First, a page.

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GriefSPEAK: What do Easter and Grief have in common? – Mari Nardolillo Dias

By: Mari Nardolillo Dias, contributing writer

According to Fr. Michael Rennier, “On a day like Easter, the world is brimming over with new life. Megan Devine adds: “The language of death and resurrection is going to find its way to your ears. Despite your religious beliefs, everyone knows the story of Easter. Jesus is crucified on Friday. Saturday grievers reel from the loss. Sunday, Jesus rises from the death. “Saturday is all about pain. Those of us who are in deep pain, we are Saturday people. “

My dear friend, David, is a Saturday person this Easter. His mom, Mother N, passed on March 25th. Catherine was a lovely woman and David a devoted son. I knew this Easter would be difficult for him, as will Mother’s Day. In an effort to do something special and provide a new memory associated with all future Easters, I decided on a nontraditional Easter basket. “A grief basket – one whose contents would provide solace, companionship, and peace. A candle called a “Hug in a Jar”, a wind chime of the tree of life, teas, socks, a few books, a comfy little stuffed animal that, when heated, warms him. Also included is an ocean soap, monogrammed personalized note cards, “Message” rocks, and of course, candy. David has a considerable sweet tooth and thus several collector chocolates, along with all the fixings for pumpkin cake and a monogrammed kitchen towel can also be found. I purchased a considerably large white, hand woven basket (certainly not designed for my purposes!) but it worked well. I had a wooden rabbit name Tag made with David’s name painted on it and lamented using the traditional “grass”- it makes a mess. Google has been a good friend, because when I googled “Easter basket grass alternatives, I found edible grass!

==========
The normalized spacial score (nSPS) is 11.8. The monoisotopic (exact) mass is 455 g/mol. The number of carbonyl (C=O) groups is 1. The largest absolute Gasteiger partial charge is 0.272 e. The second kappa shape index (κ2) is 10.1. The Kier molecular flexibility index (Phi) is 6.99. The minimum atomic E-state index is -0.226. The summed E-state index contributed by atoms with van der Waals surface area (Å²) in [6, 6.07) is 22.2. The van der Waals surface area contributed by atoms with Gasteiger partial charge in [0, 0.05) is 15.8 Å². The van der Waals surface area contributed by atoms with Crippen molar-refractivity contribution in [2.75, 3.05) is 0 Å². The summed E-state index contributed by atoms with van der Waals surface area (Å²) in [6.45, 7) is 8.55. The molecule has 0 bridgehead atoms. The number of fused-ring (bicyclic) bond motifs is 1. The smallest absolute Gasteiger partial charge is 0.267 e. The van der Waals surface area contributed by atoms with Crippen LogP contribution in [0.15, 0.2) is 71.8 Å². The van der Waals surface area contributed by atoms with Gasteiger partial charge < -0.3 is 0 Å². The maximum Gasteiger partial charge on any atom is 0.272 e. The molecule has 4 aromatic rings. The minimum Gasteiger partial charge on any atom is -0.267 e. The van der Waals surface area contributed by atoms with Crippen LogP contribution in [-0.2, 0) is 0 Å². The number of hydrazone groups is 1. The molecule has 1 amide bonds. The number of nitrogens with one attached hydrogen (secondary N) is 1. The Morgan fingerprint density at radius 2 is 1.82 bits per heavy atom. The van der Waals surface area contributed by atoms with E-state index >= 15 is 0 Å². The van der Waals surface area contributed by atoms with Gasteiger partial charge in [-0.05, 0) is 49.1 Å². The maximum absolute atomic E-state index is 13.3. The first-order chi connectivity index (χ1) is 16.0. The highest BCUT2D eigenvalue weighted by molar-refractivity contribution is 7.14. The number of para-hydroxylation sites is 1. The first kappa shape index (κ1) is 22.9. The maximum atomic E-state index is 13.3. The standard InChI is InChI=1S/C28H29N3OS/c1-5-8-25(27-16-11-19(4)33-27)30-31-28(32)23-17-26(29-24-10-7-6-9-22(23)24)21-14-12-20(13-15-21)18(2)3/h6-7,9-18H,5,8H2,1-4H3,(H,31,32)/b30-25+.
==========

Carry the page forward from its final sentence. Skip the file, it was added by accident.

The final item, meant for Mother’s Day, is Willowtree Mother and Son statue.

I believe I am more excited for David to undress this basket than he is! He was astounded when he saw it, and beyond grateful.  He brought it out of state to his hometown to open with his family.

I hope my wishes of gratitude and hope encourage David to slowly move out as a Saturday person and eventually rejoice in the resurrection on Easter and his memory and legacy of Mother N.

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Dr. Mari Dias is a nationally board-certified counselor, holds a Fellow in Thanatology and is certified in both grief counseling and complicated grief. Dias is a Certified death doula, and has a Certificate in Psychological Autopsy.

She is Professor of Clinical Mental Health, Master of Science program, Johnson & Wales University. Dias is the director of GracePointe Grief Center, in North Kingstown, RI.  For more information, go to: http://gracepointegrief.com/ .

Dias is the author of GriefSPEAK, Vol. 1: Stories of Loss

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